The Central Executive Committee of the PPP had already termed the year 2004 for the return of Benazir Bhutto in the country.
Haiti, Dominican Republic flood toll hits 3300
June 6, 2004
The toll of dead and missing has risen to more than 3300 two weeks after floods that raged through Haiti and the Dominican Republic wiped out entire communities.
In Haiti, the official death toll rose to 1191 and 1484 “disappeared” as aid workers reached more isolated villages.
With 669 dead and missing on the Dominican side, the toll rose to at least 3344 after the floods and mudslides in central Hispaniola island.
@Sydney Morning Herald
Brother of Iraqi “informant” shot dead
Sat 5 June, 2004 11:08
MOSUL, Iraq – Gunmen have killed the brother of a man widely regarded as having revealed the location of Saddam Hussein’s sons to U.S. troops in an attack on his car, police have said.
KUWAIT CITY (AP) — A criminal court on Saturday convicted seven Kuwaiti Islamic extremists of involvement in the 2002 shooting attack on U.S. Marines that killed one and injured a second during training in the oil-rich country. Three of the militants were sentenced to jail.
Three of the key suspects received four and five years in prison for joining an illegal organization and weapons possession. They and three of the others convicted were fined from $680 to $17,000. One was given two years probation and five were acquitted.
They received four- and five-year prison terms for joining an illegal organization and weapons possession. Three others were fined from $680 to $17,000. One was given two years probation and five were acquitted.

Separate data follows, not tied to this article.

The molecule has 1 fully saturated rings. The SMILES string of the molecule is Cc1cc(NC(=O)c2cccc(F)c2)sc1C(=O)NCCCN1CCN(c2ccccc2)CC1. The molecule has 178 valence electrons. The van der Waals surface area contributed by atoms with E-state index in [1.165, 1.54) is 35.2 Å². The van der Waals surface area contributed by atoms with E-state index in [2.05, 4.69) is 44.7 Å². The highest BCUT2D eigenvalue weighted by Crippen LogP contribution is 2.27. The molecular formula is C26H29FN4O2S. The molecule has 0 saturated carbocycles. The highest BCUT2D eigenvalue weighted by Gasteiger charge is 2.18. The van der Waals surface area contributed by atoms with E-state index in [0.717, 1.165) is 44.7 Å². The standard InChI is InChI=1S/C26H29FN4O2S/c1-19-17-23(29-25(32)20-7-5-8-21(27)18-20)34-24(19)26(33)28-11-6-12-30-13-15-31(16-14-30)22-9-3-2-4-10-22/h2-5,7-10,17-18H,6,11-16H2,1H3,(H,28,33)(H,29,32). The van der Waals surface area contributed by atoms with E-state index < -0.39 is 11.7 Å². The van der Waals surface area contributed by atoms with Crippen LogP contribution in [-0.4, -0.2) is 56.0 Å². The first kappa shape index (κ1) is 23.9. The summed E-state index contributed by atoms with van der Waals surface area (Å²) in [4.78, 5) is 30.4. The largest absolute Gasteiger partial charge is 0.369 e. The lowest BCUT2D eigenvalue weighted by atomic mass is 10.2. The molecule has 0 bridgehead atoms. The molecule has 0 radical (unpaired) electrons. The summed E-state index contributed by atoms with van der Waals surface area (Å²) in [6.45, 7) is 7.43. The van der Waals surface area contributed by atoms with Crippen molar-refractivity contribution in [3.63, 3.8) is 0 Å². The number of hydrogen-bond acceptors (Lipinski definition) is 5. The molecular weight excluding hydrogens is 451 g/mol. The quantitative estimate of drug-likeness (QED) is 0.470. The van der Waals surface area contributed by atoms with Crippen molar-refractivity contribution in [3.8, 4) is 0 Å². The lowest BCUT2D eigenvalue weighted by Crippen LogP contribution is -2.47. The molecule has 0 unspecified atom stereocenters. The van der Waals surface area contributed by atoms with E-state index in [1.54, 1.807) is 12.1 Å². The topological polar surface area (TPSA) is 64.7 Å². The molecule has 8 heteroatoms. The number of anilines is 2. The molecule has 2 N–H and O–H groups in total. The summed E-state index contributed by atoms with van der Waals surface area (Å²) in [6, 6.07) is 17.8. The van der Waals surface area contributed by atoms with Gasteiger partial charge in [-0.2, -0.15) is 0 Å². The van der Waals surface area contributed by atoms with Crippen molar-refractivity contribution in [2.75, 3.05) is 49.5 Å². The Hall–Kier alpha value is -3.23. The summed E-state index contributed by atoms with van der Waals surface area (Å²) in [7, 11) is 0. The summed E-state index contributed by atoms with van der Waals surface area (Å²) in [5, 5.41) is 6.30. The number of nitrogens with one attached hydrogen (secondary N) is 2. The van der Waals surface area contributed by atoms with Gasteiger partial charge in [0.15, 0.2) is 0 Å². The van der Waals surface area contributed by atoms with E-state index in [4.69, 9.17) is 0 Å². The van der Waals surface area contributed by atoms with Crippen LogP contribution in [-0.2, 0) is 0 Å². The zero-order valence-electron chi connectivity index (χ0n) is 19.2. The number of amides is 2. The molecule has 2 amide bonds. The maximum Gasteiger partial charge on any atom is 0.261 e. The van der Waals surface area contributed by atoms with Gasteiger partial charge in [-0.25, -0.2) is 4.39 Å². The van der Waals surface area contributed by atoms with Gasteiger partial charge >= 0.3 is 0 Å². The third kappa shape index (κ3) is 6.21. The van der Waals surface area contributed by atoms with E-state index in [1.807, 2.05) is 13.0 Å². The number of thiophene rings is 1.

The Oct. 8, 2002, attack by two Muslim extremists was the first on U.S. forces in this small Gulf state, which has been a major ally of Washington since the 1991 U.S.-led Gulf War liberated it from a seven-month Iraqi occupation.
Liberal activists lukewarm on Kerry
Need to beat Bush is meeting’s theme
By Mary Leonard, Globe Staff | June 4, 2004
WASHINGTON — Liberal Democrats say they are organized, united, and determined as never before to oust President Bush from the White House. But when more than 2,000 of these progressive activists from across the country gathered under a "Take Back America" banner yesterday, it was Howard Dean, not John F. Kerry, who stole their hearts.
June 5, 2004
Kissinger Accused of Blocking Scholar
By DIANA JEAN SCHEMO
The chief Latin American expert at the Council on Foreign Relations, the nation’s pre-eminent foreign policy club, has quit as a protest, accusing the council of stifling debate on American intervention in Chile during the 1970’s as a result of pressure from former Secretary of State Henry A. Kissinger.
ash-Sharq al-Awsat: Old-time al-Da`wa leader in exile, Ayatollah Kadhim al-Haeri, issued a statement Friday from Qom, Iran, on the caretaker government in Iraq. He said there were 6 things it needed to do to demonstrate its patriotic credentials and gain acceptance.
Juan Cole (www.juancole.com) is a professor of modern Middle East history at the University of Michigan and author of "Sacred Space and Holy War" (I.B. Tauris, 2002).
Jun. 5, 2004. 01:00 AM
Did Taliban, U.S. talk about deal for Osama?
Report claims discussions in 2000 Could have sent him
to third country, trial
BERLIN–U.S. and Taliban officials met secretly in Frankfurt almost a year before the Sept. 11 attacks to discuss terms for Afghanistan to hand over Osama bin Laden, according to a German television documentary.
@REUTERS via Toronto Star